- I'm in.
- Whatever it takes for positive change.
- Jill Stein Bernie Sanders ticket? Yes please.
So I added this:
- Please see 2000, Naderites. Jesus Christ.
The “I'm in” responder then responded to that, saying because Bernie won primaries and Nader didn't, mine was “a straw man argument.” Which totally misunderstands “straw man argument.” But I responded anyway. In part:
If Hillary supporters were suggesting a third-party run I would say “Fuck you” to them, and I say it to anyone on Bernie's side as well.
Then I got away from the Internet because who needs that shit.
I woke up this morning still thinking about it. Then I realized what day yesterday was. Of course. April Fools! And I'd been fooled! I kind of laughed and shook my head. I thought, “How could I have fallen for that?” I anticipated all the shit I would get, and what I would say in response.
So I went back on Facebook and ... found out it wasn't an April Fools joke. It was a real article, a real sentiment. People had since added to the post. Thankfully, most were reasonable and on my side. One woman, the “I'm in” woman, was the outlier, with a visceral hatred for Hillary.
All of which is simply lead-in to the quote below from my man Paul Krugman. His post this morning, “Feel the Math,” essentially says, “Nice run, Bernie. Now behave. And get your people to behave, too.” Quote:
Second, it's time for Sanders to engage in some citizenship. The presidency isn't the only office on the line; down-ballot races for the Senate and even the House are going to be crucial. Clinton has been raising money for other races; Sanders hasn't, and is still being evasive on whether he will ever do so. Not acceptable.
Indeed. I know who “them” is. I just hope most of us know who's us.
The Seattle Response to Paul O'Neill's Endorsement of Donald Trump
See: right. Story here.
I was at that '96 game at the Kingdome, by the way. Our catcher, John Marzano (RIP), was channeling every fan in MLB with that headlock/punch. O'Neill was despised. He was known as the whiniest of whiners. He complained about everything. Which, of course, makes him the perfect person to endorse The Donald. Spoiled shits of the world, unite.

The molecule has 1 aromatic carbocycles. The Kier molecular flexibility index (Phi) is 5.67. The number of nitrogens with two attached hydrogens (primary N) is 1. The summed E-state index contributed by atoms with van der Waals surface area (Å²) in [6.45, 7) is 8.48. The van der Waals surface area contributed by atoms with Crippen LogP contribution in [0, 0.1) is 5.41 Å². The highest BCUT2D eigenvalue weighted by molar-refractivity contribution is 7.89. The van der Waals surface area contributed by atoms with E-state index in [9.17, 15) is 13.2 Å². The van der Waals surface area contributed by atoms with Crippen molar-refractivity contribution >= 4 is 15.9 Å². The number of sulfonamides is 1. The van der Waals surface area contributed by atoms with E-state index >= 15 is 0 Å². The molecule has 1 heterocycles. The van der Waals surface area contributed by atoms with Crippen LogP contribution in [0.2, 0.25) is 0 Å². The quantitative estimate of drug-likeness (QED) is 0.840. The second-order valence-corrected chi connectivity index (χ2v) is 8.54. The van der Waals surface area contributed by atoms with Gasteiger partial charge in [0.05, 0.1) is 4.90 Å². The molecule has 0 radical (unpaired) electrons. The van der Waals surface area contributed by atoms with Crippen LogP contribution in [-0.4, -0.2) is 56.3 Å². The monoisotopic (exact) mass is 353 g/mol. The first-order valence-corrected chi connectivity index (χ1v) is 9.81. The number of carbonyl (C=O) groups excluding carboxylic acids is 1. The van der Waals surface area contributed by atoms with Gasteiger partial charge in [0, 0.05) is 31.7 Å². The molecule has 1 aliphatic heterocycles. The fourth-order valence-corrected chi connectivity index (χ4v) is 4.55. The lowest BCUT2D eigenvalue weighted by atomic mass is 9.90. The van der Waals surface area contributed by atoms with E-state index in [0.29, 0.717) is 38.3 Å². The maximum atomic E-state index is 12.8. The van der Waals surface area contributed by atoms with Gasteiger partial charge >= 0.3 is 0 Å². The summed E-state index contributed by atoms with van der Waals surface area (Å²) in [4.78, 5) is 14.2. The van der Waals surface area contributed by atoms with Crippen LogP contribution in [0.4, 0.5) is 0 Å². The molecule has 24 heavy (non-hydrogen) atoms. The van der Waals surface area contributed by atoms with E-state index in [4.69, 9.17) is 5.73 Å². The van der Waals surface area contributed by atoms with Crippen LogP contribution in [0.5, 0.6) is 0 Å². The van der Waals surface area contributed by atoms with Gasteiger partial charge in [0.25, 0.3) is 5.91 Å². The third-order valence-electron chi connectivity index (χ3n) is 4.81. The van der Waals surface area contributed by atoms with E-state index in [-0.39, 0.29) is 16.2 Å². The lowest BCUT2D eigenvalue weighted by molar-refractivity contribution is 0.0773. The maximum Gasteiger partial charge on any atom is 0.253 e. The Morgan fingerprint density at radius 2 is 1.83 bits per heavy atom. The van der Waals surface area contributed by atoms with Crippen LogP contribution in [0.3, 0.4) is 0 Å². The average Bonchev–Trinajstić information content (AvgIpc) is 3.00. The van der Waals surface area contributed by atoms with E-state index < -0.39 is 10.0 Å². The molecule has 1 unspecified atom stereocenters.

Apparently Johnny Damon has also joined him in supporting Trump, undoing all the good Damon did in 2004 with one sentence. “Everything he does,” Damon said of Trump, “he does first-class—his hotels, his businesses, his golf courses.” I guess Damon and I have different definitions of “first class.” For one, I save it for people with class.
Anyway it's a good reminder that all of these guys are just jocks. And you remember what jocks were like in high school, right? Well, times that by a thousand. Ten thousand. Times it by 252 million.
Bending Over Backwards in Different Directions
Two things caught my eye this morning.
The first, via Jeffrey Wells' site, was a YouTube video of Pres. Obama talking at the South-by-Southwest Festival, where he mentioned that the U.S. is “the only advanced democracy in the world that makes it harder for people to vote.” The audience laughs a little, Obama says, “You're laughing, but it's ... bad. We systematically put up barriers and make it as hard as possible for our citizens to vote.”
The second was a New York Times piece on a far-right conservative running for the Texas State Board of Education, which, as longtime readers know, chooses the standards for our nation's textbooks. This conservative, Mary Lou Bruner, believes, among other things, that:
- Pres. Obama worked as a gay prostitute in his youth
- the U.S. should ban Islam
- the Democratic Party had John F. Kennedy killed
- the U.N. has hatched a plot to depopulate the world
What do these two articles have in common?
The Obama quote reveals a man bending over backwards to be conciliatory. “We systematically put up barriers,” he says, but as Wells rightly notes, it's not “we”: it's GOP governors and legislatures, mostly in the Deep South. Pres. Obama could call conservatives on this but he goes out of his way to be diplomatic.
The Bruner thing? That's the far right going out of its way (and out of its mind) to attack, besmirch, sully, not only Pres. Obama but democracy, history, common sense. They make up shit and report it as news. They've been doing it forever but ramped it up when Obama took office.
Then these same conservatives accuse Pres. Obama of not being conciliatory; of not willing to compromise.
Then the mainstream press reports this in “he said/she said” fashion, as if both parties were responsible for “gridlock.”
Then these same conservatives accuse this same mainstream press of being “liberal.”